AT&T, Verizon Upgrade Plans Try to Block T-Mobile's 'Jump'

AT&T, Verizon Upgrade Plans Try to Block T-Mobile's 'Jump'No matter how you slice it up, the latest wave of smartphone plans offered by AT&T, Verizon and T-Mobile give consumers more options — and they may save money by picking one over another.
At least the big carriers, No. 1 Verizon and No. 2 AT&T, are offering alternatives to two-year contracts and ways to upgrade to the latest device.
But the big two only made their move after T-Mobile, No. 4 after Sprint, came up with their “Jump” upgrade plan, which lets you snatch up the latest and greatest smartphone twice a year, as long as you pay an additional $10 per month.
Jump has the slight lead over AT&T’s Next and Verizon’s Edge upgrade plans because T-Mobile’s plans don’t lock you into a contract and its typical subsidy fee in the first place. And T-Mobile’s $10 a month fee covers replacement insurance, which would cost you almost that much even without Jump.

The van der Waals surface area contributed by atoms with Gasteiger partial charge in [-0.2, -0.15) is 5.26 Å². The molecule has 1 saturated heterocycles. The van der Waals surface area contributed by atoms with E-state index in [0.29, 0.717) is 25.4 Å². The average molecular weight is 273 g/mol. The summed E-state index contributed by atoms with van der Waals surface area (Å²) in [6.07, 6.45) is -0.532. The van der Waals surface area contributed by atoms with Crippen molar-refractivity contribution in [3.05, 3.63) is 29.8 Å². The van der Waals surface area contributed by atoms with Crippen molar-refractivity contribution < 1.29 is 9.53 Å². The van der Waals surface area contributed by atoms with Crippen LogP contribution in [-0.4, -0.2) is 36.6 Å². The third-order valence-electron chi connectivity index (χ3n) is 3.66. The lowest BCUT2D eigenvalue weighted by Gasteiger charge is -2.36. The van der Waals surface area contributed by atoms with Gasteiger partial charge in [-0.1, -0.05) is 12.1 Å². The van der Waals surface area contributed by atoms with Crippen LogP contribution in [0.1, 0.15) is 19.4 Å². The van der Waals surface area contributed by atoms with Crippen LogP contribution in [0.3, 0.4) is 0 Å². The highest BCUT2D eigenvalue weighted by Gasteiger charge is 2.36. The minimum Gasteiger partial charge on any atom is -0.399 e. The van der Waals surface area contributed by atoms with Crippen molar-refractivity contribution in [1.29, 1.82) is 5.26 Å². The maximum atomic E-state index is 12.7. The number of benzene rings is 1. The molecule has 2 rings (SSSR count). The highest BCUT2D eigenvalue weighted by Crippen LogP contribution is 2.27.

The problem with AT&T’s Next and Verizon’s Edge: the monthly built-in cost to cover a subsidized device on a 2-year contract — which is why you only pay about $200 for a $600 or so smartphone — doesn’t go away.
Even after you’ve paid off the cost of the latest Samsung or HTC smartphone or the latest iPhone from Apple, you still have to pay the hidden subsidy cost, which is estimated at about $20 a month.
The takeaway from these upgrade plans is to carefully consider whether you’re better off with a two-year plan on Verizon and AT&T.
And if your a long-time customer of the big two carriers, it may be time to take a look at T-Mobile’s growing flexibility for consumers. T-Mobile’s plans are not for everyone, but they warrant consideration.

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